"You can play along at home with our first story just draw a circle simple as that grab a piece of paper and something to write with and get to it this might sound weird. But you can actually learn quite a bit about someone's background from the way they draw circle. There's actual data and science behind this. So don't worry. We're not just talking about some pseudoscience handwriting analysis kind of thing. Okay. Did you draw your circle? Well, here are a couple of fun facts. If you're American there's an eighty six percent chance that you draw your circles counterclockwise. But for people living in Japan eighty percent of people draw their circles in the opposite direction. This data comes from November twenty sixteen when Google released in AI game called quick draw. It was kind of like the game pictionary you'd start to draw something and then Google's algorithm would try. Guess what you were drawing in twenty seconds or less courts. Use data from the game to look at one hundred nineteen thousand unique circles to see how different people draw them. They found that the direction that you dry. Your circle is quote linked to geography and cultural upbringing deep-rooted and hundreds of years of written language in significant in developmental psychology. And trends in education today, unquote, the clockwise and counterclockwise patterns, probably come down to language Japanese and Chinese writing follows a strict stroke order with characters drawn from the top left in the direction of the bottom. Right. A nineteen eighty-five study showed that most people living in China druthers circles clockwise, possibly because of the clockwise strokes in semi cursive, Chinese calligraphy stroke order is so important in these countries, it can even signal your level of education on the flip side Americans are taught to draw shapes counterclockwise to prep their motor movements for what's called magic see letter formation as in the curve in the letters C G Q and oh test this out on your friends. And see what happens weirdly, my initials are c g and I just drew a circle, and I started at the bottom and did it clockwise. That's so weird. I know. Well, I I can't do it now because I'm too aware. I hope everyone knew drew a circle drew a circle before. I started talking if you dislike being cold as much as we do. Then you come to the right podcast because we have some tips from the world of physiology to help you understand how your body stays warm in the wintertime, or you know, whenever it's cold as reported by exercise physiologist, John Eric Smith for the conversation. Your blood does a lot of things while it's coursing through your body. It's carrying nutrients and oxygen and other important stuff. And it also brings heat produced in your muscles to your skin where it gets released when it gets cold around you your body moves blood to your torso to keep your vital organs warm at the same time. Your body sends less blood flow to your skin that means less heat makes it to your skin. Celeste heat gets lost here environment. This helps you hang on to your internal heat longer. You know, how you shiver and your teeth chatter when you get really cold that's because bodies cranking up your muscle activity to help you stay warm that movement actually helps you break down more nutrients to crank. Up your internal heat. People lose heat at different rates, depending on their body size body fat and metabolic activity to smaller people with less body, fat lose more heat than larger people with more body. Fat more muscle. Mass means more heat gets produced and more body fat works as an insulator. So there's less heat loss. So let's get into how you can stay warm, obviously, warm clothing as helpful like, a hat and coat and gloves. But believe it or not it's a myth that most of your heat escapes through your head. Remember how I said your blood rushes to your torso to keep in vital organs worm? Well, that's why a coat will do you a lot more good than hat. If you had to pick one of the other, you'll keep your limbs warmer. If you keep your torso warm since that'll help, you keep a steady blood flow something else, they can help you. Stay warm is being physically active doing jumping jacks or running around makes your muscles contract, which breaks down more nutrients, which dinner is extra heat, but layers of clothing and physical activity can tip the balance past what you need to offset heat loss. If that happens. Get an increase in body temperature. And your body will start sweating to try to cool down, and that's bad. Because then you'll deal with more heat laws when your sweat evaporates one more thing that can help you stay warm though, eating your body. Temperature will go up when your body is busy breaking down food. That's why if you go camping you may want to have a snack before bed. So you stay warmer while you sleep hope that helps us they warm this winter or next winter if it's warm wherever you are right now, we'll wrap up today with a trick to keep you from choking under pressure choking is the thing. Researchers have actually studied for years they've found that we perform better the more. We have to gain. But only up to a certain point when we have too much to gain. We tend to mess up. Even if we're doing something we do every day. In other words, we choke. You might get sweaty palms or even feel nauseous, but choking is mostly a mental affliction the potential reward or loss of reward distracts you from the task at hand and your performance level drops choking shows up on brain scans as heightened activity in the ventral. Stratum that's the part of your brain where you analyze risk and reward. So November twenty eighteen a team of researchers from the California Institute of technology published a study on how to change your thinking to stop from choking. They gave participants hand eye coordination tests, which came with rewards ranging from zero to a hundred dollars for successfully completing the challenge in some cases, researchers asked participants to reimagined their situation or use what's called cognitive reappraisal strategy. The reward structure didn't change, but they were told to imagine the reward amount in cash already sitting in their pocket as they perform the task, basically, they imagined they already had that reward and participants choked substantially less when they used this reappraisal trick than when they thought of themselves as striving for a prize MRI scans also showed that reappraisal reduced the amount of activity in that risk and reward focused ventral stratum. It's not a perfect fix reappraisal didn't prevent all choking. But for an easy purely mental shift. It was a surprisingly. Effective antidote. So the next time you're trying for a major reward whether it's the World Series or a lifetime supply of chicken nuggets. Just imagine. It's already yours. You're not trying to prove you deserve. Something new. You're just confirming you deserve. What you have in the first place. This ad free. Episode was brought to you by our patrons special. Thanks to Bob. Buckley, read and Emily for your support on patriot. We really appreciate it. You can support curiosity. Daily to my mom just did. She did just visit our patriotic page at patriotair dot com slash curiosity dot com. All spelled out. No amount is too small. And we've got lots of cool bonus rewards to say thanks to our patrons. One more time. That's patriot dot com slash curiosity dot com. Join us again tomorrow for the award winning curiosity daily. Learn something new in just a few minutes. I'm Cody gov, and I'm Ashley Hamer and stay curious. On the Westwood One podcast network.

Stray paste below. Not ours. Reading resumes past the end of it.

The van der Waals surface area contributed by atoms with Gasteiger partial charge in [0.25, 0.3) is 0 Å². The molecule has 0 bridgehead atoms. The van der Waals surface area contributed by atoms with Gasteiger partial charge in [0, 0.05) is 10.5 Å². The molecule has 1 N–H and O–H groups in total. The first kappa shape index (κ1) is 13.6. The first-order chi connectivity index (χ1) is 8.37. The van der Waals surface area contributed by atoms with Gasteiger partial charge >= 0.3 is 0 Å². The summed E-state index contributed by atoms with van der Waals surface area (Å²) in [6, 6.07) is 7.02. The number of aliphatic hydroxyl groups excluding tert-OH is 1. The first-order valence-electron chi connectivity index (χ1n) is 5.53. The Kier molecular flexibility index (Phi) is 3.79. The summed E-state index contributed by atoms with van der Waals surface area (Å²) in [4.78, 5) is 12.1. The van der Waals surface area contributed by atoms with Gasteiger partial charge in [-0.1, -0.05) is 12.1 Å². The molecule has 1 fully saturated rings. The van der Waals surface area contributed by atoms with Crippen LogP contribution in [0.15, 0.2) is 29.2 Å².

Google Japan China Westwood One California Institute Of Techno John Eric Smith Cody Gov Celeste BOB Ashley Hamer Buckley Emily Eighty Six Percent Hundred Dollars Eighty Percent Twenty Seconds